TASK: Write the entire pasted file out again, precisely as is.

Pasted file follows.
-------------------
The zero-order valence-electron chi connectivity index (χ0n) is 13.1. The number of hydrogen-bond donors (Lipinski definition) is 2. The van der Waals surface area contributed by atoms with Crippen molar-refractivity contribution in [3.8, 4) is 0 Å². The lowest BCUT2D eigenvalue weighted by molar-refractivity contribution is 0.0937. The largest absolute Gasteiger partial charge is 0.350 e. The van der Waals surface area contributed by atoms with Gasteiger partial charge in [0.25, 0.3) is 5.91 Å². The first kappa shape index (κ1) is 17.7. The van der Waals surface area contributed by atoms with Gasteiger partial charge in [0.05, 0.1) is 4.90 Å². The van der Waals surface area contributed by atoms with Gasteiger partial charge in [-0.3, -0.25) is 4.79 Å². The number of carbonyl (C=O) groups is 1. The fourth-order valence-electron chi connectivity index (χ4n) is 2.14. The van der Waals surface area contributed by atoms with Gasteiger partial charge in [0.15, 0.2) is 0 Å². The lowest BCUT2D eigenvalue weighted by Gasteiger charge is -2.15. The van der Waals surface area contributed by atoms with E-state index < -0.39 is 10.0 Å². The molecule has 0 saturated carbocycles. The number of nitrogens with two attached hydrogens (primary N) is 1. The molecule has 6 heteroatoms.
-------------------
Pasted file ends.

The zero-order valence-electron chi connectivity index (χ0n) is 13.1. The number of hydrogen-bond donors (Lipinski definition) is 2. The van der Waals surface area contributed by atoms with Crippen molar-refractivity contribution in [3.8, 4) is 0 Å². The lowest BCUT2D eigenvalue weighted by molar-refractivity contribution is 0.0937. The largest absolute Gasteiger partial charge is 0.350 e. The van der Waals surface area contributed by atoms with Gasteiger partial charge in [0.25, 0.3) is 5.91 Å². The first kappa shape index (κ1) is 17.7. The van der Waals surface area contributed by atoms with Gasteiger partial charge in [0.05, 0.1) is 4.90 Å². The van der Waals surface area contributed by atoms with Gasteiger partial charge in [-0.3, -0.25) is 4.79 Å². The number of carbonyl (C=O) groups is 1. The fourth-order valence-electron chi connectivity index (χ4n) is 2.14. The van der Waals surface area contributed by atoms with Gasteiger partial charge in [0.15, 0.2) is 0 Å². The lowest BCUT2D eigenvalue weighted by Gasteiger charge is -2.15. The van der Waals surface area contributed by atoms with E-state index < -0.39 is 10.0 Å². The molecule has 0 saturated carbocycles. The number of nitrogens with two attached hydrogens (primary N) is 1. The molecule has 6 heteroatoms.